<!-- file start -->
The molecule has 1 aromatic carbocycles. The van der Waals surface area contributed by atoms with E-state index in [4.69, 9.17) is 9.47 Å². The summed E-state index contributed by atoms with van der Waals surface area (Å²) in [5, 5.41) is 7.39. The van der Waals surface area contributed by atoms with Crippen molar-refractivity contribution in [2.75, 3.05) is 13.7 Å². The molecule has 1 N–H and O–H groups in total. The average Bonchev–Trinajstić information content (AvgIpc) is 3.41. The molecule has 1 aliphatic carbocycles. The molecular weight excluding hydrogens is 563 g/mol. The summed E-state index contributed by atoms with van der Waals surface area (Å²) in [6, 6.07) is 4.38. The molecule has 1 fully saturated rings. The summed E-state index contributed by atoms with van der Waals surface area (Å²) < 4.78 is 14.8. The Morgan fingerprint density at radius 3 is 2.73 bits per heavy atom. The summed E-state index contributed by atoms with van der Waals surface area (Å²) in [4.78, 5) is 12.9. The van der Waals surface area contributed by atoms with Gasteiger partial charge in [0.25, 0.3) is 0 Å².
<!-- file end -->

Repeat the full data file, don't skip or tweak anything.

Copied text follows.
The molecule has 1 aromatic carbocycles. The van der Waals surface area contributed by atoms with E-state index in [4.69, 9.17) is 9.47 Å². The summed E-state index contributed by atoms with van der Waals surface area (Å²) in [5, 5.41) is 7.39. The van der Waals surface area contributed by atoms with Crippen molar-refractivity contribution in [2.75, 3.05) is 13.7 Å². The molecule has 1 N–H and O–H groups in total. The average Bonchev–Trinajstić information content (AvgIpc) is 3.41. The molecule has 1 aliphatic carbocycles. The molecular weight excluding hydrogens is 563 g/mol. The summed E-state index contributed by atoms with van der Waals surface area (Å²) in [6, 6.07) is 4.38. The molecule has 1 fully saturated rings. The summed E-state index contributed by atoms with van der Waals surface area (Å²) < 4.78 is 14.8. The Morgan fingerprint density at radius 3 is 2.73 bits per heavy atom. The summed E-state index contributed by atoms with van der Waals surface area (Å²) in [4.78, 5) is 12.9. The van der Waals surface area contributed by atoms with Gasteiger partial charge in [0.25, 0.3) is 0 Å².